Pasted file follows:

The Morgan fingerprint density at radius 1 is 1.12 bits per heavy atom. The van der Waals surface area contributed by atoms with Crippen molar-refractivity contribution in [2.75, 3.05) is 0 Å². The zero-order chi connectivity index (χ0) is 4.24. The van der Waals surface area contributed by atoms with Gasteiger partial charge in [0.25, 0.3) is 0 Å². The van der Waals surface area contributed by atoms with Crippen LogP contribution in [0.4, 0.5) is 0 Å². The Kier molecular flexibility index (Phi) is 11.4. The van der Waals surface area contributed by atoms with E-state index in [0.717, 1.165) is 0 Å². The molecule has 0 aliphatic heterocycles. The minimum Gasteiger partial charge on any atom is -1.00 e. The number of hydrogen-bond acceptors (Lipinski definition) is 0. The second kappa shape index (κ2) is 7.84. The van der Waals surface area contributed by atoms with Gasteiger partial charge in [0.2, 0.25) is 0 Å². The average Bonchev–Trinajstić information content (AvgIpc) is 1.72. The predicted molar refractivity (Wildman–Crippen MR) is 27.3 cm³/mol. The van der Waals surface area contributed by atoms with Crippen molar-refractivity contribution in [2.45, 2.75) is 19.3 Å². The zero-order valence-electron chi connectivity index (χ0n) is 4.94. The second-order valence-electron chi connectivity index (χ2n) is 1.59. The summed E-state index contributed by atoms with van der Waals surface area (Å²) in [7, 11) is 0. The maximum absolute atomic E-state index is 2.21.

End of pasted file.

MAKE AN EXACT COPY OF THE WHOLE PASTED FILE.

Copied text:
The Morgan fingerprint density at radius 1 is 1.12 bits per heavy atom. The van der Waals surface area contributed by atoms with Crippen molar-refractivity contribution in [2.75, 3.05) is 0 Å². The zero-order chi connectivity index (χ0) is 4.24. The van der Waals surface area contributed by atoms with Gasteiger partial charge in [0.25, 0.3) is 0 Å². The van der Waals surface area contributed by atoms with Crippen LogP contribution in [0.4, 0.5) is 0 Å². The Kier molecular flexibility index (Phi) is 11.4. The van der Waals surface area contributed by atoms with E-state index in [0.717, 1.165) is 0 Å². The molecule has 0 aliphatic heterocycles. The minimum Gasteiger partial charge on any atom is -1.00 e. The number of hydrogen-bond acceptors (Lipinski definition) is 0. The second kappa shape index (κ2) is 7.84. The van der Waals surface area contributed by atoms with Gasteiger partial charge in [0.2, 0.25) is 0 Å². The average Bonchev–Trinajstić information content (AvgIpc) is 1.72. The predicted molar refractivity (Wildman–Crippen MR) is 27.3 cm³/mol. The van der Waals surface area contributed by atoms with Crippen molar-refractivity contribution in [2.45, 2.75) is 19.3 Å². The zero-order valence-electron chi connectivity index (χ0n) is 4.94. The second-order valence-electron chi connectivity index (χ2n) is 1.59. The summed E-state index contributed by atoms with van der Waals surface area (Å²) in [7, 11) is 0. The maximum absolute atomic E-state index is 2.21.